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Review: NVIDIA GeForce GTX 670

by Tarinder Sandhu on 10 May 2012, 13:59 4.5

Tags: NVIDIA (NASDAQ:NVDA)

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Snippety-snip

NVIDIA is on something of a roll at the moment. While AMD will doubtless argue to the contrary, NVIDIA has the best single- and dual-GPU graphics cards on the market. As nice as the GeForce GTX 680 and GTX 690 patently are, the entry price into this lofty club is a cool £400, rising to almost £900 for the best of the best.

The green team needs to cascade its Kepler-based GeForce goodness to lower price points that characterise the mass market. The first step into this much-needed filling out comes by way of another enthusiast-class GPU, the GeForce GTX 670.

GPU manufacturers adopt a common tactic of launching with the best-possible single-GPU card first and then, a short while later, bring in a slightly cheaper, less powerful version. Whether you care for the pragmatics of silicon manufacturing or not, this second-rung offering usually takes in those GPUs that don't quite make the A-grade, which in this case is the GTX 680. Manufacturing partner TSMC determines which wafers lie on the low side of the yield curve, for whatever reason, and NVIDIA repurposes them as the slightly slower parts. That, in a nutshell, is how the GeForce GTX 670 comes into existence.

NVIDIA, therefore, has to make a trade-off between performance and silicon yield. It wants to make the most money out of costly GPU wafers but doesn't want to hamstring this second-rung GPU too much, considering that it'll go up against AMD's robust Radeon HD 7970 and HD 7950 GPUs, so let's see just what kind of machinations are afoot with the Trusty Table™.

GPU GeForce GTX 680
(2,048MB)
GeForce GTX 670
(2,048MB)
GeForce GTX 580
(1,536MB)
Radeon HD 7970
(3,072MB)
Radeon HD 7950
(3,072MB)
DX API 11.1 11.1 11 11.1 11.1
Process 28nm 28nm 40nm 28nm 28nm
Transistors 3.54bn 3.54bn 3.0bn 4.3bn 4.3bn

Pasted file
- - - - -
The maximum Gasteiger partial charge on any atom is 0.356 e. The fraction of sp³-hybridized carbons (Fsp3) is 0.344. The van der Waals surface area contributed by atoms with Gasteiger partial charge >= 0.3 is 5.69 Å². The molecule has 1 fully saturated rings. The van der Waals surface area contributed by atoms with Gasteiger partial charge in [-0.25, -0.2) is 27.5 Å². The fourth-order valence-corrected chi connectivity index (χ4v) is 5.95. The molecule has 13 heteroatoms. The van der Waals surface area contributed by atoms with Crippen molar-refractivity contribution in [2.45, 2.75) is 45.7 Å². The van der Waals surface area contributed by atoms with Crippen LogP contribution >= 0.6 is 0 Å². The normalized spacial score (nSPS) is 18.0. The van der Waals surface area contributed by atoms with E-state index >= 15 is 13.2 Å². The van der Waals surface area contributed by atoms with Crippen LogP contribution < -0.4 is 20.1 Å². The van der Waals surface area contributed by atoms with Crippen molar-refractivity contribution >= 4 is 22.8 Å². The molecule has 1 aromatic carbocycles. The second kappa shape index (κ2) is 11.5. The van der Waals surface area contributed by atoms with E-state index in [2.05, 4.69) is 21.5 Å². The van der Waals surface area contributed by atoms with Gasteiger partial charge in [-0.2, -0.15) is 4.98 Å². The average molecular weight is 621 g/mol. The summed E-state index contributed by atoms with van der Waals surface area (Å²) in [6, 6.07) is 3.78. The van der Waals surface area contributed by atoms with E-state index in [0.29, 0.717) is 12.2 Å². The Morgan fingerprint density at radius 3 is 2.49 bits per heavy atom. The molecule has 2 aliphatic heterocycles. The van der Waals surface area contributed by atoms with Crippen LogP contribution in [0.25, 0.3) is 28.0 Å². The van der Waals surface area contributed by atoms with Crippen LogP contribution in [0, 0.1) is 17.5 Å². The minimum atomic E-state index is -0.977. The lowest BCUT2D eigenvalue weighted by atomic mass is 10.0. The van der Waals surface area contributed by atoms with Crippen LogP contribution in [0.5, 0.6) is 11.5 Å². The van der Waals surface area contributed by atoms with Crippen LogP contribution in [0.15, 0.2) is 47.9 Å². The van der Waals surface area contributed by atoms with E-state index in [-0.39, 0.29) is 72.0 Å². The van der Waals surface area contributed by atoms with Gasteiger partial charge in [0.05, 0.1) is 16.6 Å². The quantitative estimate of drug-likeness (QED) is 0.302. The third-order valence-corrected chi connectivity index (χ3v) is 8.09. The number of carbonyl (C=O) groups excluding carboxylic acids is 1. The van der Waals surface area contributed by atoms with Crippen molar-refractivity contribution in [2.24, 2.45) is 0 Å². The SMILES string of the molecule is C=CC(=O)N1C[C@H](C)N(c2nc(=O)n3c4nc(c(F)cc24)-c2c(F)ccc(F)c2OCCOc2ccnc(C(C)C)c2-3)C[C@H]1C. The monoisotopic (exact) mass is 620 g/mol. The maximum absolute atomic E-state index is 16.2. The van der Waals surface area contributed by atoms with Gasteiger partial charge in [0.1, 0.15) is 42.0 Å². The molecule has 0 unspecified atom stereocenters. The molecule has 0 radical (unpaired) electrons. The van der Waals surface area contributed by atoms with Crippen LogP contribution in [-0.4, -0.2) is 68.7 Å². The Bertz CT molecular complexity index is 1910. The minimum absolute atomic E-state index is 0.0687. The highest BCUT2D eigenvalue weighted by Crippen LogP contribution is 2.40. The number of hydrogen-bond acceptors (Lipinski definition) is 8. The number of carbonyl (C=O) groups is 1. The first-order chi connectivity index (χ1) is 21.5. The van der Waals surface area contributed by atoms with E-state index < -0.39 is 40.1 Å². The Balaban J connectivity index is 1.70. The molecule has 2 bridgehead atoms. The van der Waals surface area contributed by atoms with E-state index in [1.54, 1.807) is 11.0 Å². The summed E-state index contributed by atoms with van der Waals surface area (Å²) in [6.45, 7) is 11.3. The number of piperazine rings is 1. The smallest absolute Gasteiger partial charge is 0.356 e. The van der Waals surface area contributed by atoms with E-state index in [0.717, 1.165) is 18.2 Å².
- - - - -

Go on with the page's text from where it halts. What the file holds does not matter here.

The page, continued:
Die Size 294mm² 294mm² 520mm² 352mm² 352mm²
Processors 1,536 1,344 512 2,048 1,792
Texture Units 128 112 64 128 112
ROP Units 32 32 48 32 32
GPU Clock (MHz) 1,006 (1,058) 915 (980) 772 925 800
Shader Clock (MHz) 1,006 (1,058) 915 (980) 1,544 925 800
GFLOPS 3,090 2,459 1,581 3,789 2,867
Memory Clock (MHz) 6,008 6,008 4,008 5,500 5,000
Memory Bus (bits) 256 256 384 384 384
Max bandwidth (GB/s) 192.3 192.3 192.4 264 240
Power Connectors 6+6 6+6 8+6 8+6 6+6
TDP (watts) 195 170 244 250 200
GFLOPS per watt 15.84 14.46 6.32 15.15 14.34
Release MSRP $499 $399 $499 $549 $449

We have five of the best GPUs in the graphics-card business lined up against one another: three from NVIDIA and two from AMD. The wonders of a 28nm process mean that while the GTX 670/680 fit in more transistors - read performance - than last-generation GTX 580, their die size is over 40 per cent smaller. This is a good thing for NVIDIA's bottom line, assuming GTX 670/680 GPUs are yielding reasonably well.

GeForce GTX 670 vs. GTX 680

The real comparison, however, is between the two premium NVIDIA cards. Leading on from what we discussed above, GTX 670 shares the same die as GTX 680, though the performance compromise comes by way of fewer shaders and lower frequencies. GTX 670 misses out on one of the GTX 680's SMX units - down to seven from eight - and decreases the default core/shader frequency to 915MHz, from 1,006MHz. And that's it; no other obvious performance concessions are apparent.

One SMX unit is home to 192 cores, 32 special-function units, 32 load/stores, 16 texture-units, one setup engine (PolyMorph 2.0), and four warp schedulers that can each dole out two 32-thread instructions per clock. Get past the geek-speak and this means, overall, GTX 670 has 1,344 cores and 112 texture units, or about 12 per cent less than GTX 680.

The base clock is set to 915MHz though, on average, it goes up to 980MHz when evaluated across a wide range of games. Fewer cores and a lower core clock translate to approximately 20 per cent less computational and texturing throughput but NVIDIA gives it a helping hand by keeping the memory speed at a GTX 680-matching 6,008MHz. So, really, you've got a marginally pared-down top end and the same backend as GTX 680.

It's pretty easy to hypothesise GTX 670's performance; it should benchmark at around 90 per cent of a full-fat GTX 680. One obvious benefit of removing or deactivating a few parts of the architecture is lower power-draw. GTX 680 is hardly a hot, thirsty beastie, granted, but GTX 670 drops the maximum TDP down by 25W, to 170W: nice.

We expect the GTX 670 to cost $399 (£330) for stock-clocked models, rising to £350-plus for partner-overclocked editions from the usual suspects.